Depending on the subject you want to shoot, any shutter speed which doesn’t allow motion blur or camera jerk to creep into the images is just fine.
Just keep in mind that we would be shooting handheld. NOT on a tripod.
If you are having a hard time selecting a specific shutter speed, just use the simple Reciprocal rule. Its fast, simple, and frankly it just works.
Use the lowest value that allows you to expose the image properly. That’s it.
Since image details are the currency of the day, I don’t suppose you need me to tell you that well-lit subjects are gold at this point of time.
Better the subject and the scene is lit, better are the chances of you recording them with your camera.
So choose the scene you want to shoot for this method smartly.
Just one little thing. Since we would be shooting a bunch of images at a time; it is preferred that the lighting stays the same in between shots. In other words, stay away from scenes with rapidly changing lighting such as rock concerts.
Before You Press The Shutter Button
We have already optimized our entire shooting process that favors our purpose.
Focus your camera properly and once you are happy, set the focus mode to manual. You do not want the camera to refocus during the burst. If you use Back Button Focusing (which you should definitely try!), let go of the focus button once you are satisfied with the focus.
For the composition, keep a little space around the image which could be cropped later. You would understand why in just a bit.
All you have to do now is to put your camera into continuous shooting mode (also called burst mode) and shoot a bunch of images. About 20 consecutive photographs are more than enough.
You may want to take some test images before you start shooting on burst to make sure of the exposure and the composition you want. Double-checking your camera histogram to ensure the exposure is definitely a great idea now.
Hold the camera as still as you can and control your breathing when shooting. Remember you still don’t want motion blur infested images.
Oh, one last thing, RAW files would give us the best chance of recovering details later in post. So, shoot RAW and NOT Jpegs.
Your natural body movement should give us the amount of necessary movement we need for this method to work.
That is it. That is all you need to do in the shooting department.
Press the shutter down and shoot some images.
Now, we need a computer.
The sole purpose of using Lightroom at this stage is to be able to cull out and sort the images you just took.
Go through all the images, one by one and make sure you weed out any blurry shots or images which have missed focus. This is crucial for the method to work properly.
When you are done selecting the images, you may edit the images to your liking.
Editing at this stage (and not later) is encouraged since you would be actually editing the RAW files.
Just make sure of one thing. Apply any edits you make to ALL the images in the group. There cannot be any inconsistencies among the images you export to Photoshop later.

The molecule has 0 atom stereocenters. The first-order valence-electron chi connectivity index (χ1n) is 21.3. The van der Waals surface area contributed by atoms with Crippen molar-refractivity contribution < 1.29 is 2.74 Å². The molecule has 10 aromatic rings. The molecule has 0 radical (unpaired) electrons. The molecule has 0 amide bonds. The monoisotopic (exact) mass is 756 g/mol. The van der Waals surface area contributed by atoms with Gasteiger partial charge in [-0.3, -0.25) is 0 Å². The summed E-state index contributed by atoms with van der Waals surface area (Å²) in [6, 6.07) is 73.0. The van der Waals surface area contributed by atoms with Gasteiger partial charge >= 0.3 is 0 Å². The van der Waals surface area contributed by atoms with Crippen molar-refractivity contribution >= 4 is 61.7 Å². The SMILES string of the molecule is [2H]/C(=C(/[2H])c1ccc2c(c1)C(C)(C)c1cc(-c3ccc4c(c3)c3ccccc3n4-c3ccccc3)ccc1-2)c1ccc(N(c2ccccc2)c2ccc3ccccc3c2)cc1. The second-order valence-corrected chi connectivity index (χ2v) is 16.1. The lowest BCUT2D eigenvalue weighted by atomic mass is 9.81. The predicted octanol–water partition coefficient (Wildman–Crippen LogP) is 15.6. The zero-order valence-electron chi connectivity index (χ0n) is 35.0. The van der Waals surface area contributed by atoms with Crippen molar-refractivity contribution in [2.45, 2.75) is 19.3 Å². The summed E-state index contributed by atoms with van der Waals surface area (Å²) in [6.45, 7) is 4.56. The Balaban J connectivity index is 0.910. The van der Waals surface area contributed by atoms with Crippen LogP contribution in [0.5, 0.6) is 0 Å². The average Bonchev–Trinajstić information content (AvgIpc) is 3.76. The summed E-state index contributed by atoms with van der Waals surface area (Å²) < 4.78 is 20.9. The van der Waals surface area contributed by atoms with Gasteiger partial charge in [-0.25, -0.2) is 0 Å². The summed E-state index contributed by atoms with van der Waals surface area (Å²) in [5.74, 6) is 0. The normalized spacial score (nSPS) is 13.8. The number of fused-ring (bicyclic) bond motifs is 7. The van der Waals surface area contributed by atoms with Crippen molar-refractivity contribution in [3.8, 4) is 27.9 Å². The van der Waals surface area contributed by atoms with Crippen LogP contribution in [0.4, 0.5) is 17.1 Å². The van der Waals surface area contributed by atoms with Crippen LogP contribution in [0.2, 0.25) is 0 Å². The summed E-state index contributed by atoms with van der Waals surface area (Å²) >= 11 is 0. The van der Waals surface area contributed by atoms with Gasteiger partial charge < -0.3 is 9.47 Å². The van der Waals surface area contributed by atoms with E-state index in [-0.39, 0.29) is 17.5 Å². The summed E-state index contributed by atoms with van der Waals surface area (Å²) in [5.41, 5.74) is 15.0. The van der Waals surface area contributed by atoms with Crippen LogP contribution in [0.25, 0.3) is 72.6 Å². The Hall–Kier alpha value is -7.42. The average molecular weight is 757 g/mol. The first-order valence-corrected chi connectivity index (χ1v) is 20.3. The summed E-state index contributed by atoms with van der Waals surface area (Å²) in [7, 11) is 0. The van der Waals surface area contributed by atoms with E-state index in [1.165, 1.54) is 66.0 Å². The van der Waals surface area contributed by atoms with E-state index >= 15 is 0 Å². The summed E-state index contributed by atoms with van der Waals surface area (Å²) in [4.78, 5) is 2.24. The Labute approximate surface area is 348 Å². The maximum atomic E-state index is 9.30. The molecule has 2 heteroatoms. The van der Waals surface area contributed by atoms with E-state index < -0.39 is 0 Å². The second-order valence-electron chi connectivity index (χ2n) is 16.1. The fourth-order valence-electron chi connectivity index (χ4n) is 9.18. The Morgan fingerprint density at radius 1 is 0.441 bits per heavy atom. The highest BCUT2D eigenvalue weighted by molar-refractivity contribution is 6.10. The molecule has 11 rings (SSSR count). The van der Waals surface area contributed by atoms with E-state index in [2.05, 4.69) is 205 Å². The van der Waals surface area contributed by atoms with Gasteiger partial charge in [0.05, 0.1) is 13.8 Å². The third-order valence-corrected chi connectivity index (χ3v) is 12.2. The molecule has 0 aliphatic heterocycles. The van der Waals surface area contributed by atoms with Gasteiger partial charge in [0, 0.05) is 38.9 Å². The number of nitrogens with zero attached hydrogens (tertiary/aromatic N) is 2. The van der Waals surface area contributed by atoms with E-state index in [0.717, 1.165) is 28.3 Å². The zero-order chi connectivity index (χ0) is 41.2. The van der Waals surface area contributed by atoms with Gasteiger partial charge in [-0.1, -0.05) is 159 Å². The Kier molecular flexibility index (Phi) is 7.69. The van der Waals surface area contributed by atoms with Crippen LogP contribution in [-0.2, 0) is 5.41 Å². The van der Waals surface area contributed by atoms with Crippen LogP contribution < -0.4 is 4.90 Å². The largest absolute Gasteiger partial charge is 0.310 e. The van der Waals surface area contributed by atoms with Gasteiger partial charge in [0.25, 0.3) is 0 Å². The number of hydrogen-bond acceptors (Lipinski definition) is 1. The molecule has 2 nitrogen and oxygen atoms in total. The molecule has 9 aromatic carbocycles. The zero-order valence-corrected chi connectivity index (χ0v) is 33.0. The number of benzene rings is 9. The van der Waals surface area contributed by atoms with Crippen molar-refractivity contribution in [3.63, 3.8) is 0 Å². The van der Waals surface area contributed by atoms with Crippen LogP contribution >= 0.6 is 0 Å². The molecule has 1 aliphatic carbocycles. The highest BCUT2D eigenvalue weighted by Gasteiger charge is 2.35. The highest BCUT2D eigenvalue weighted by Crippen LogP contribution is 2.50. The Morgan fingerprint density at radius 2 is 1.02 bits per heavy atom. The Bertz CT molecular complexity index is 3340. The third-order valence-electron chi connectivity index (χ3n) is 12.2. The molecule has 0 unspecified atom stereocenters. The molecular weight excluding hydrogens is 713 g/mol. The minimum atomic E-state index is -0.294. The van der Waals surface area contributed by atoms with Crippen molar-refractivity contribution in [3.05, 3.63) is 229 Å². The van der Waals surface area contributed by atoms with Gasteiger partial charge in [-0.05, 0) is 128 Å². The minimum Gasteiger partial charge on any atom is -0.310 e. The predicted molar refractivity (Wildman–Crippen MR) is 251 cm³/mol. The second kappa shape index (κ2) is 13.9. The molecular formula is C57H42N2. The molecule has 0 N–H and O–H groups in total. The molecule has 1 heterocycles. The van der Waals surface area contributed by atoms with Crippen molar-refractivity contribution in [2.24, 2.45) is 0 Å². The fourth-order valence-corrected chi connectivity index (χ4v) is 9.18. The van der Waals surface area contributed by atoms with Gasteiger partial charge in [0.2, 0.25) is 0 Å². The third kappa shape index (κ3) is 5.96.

Pick one image to edit and once you are done, sync the editing to all the other photographs.
Now let Photoshop take over.
Select the images > Right Click > Edit In > Open As Layers In Photoshop.
Depending on the number of images, the size of each image file and your computer’s computing power, this will take a while.
Just be patient and let it happen at its own pace. It’s not as if you could do much about it anyways.
Once all the images are loaded into Photoshop, the first thing that you need to do is set the target resolution of the final image.
Increasing the resolution about four times seems to be the sweet spot for this method.
So navigate to Image > Image Size. A new dialog box will open.
Change the units to ‘percent’ and then dial in the value ‘200’. Increasing the length and the width of the image by 200% is the same as upscaling the image four times.
Before you close the dialog box though, check the resample box and choose “Nearest Neighbor (hard edges)” as the resampling algorithm.
Click Okay. Wait.
Once this is done, the resulting image would look no different than the ones we started with. We need to do a little more.
Select all the layers. Go up to Edit > Auto-Align Layers
Keep the Projection as ‘Auto’ and uncheck the Vignette Removal and Geometric Distortion.
Photoshop will now align each layer using the enormous amount of subpixel data we have given it. It would look at each pixel of each image and place it in such a way so that it aligns with the previous image in the last layer.
Yes, I am trying to distract you so you don’t notice the fact that this step takes a good amount of time to complete. Come on Photoshop! You are making me look bad here.
Once this is finally done. Check if the layers are indeed aligned properly.
Start to turn off a few layers from the top. This means switching off the layers’ visibility (the eye icon) and see if the image looks to move much. If it does, you may have to do some manual aligning yourself.
Happy with the aligning? Let’s keep moving then…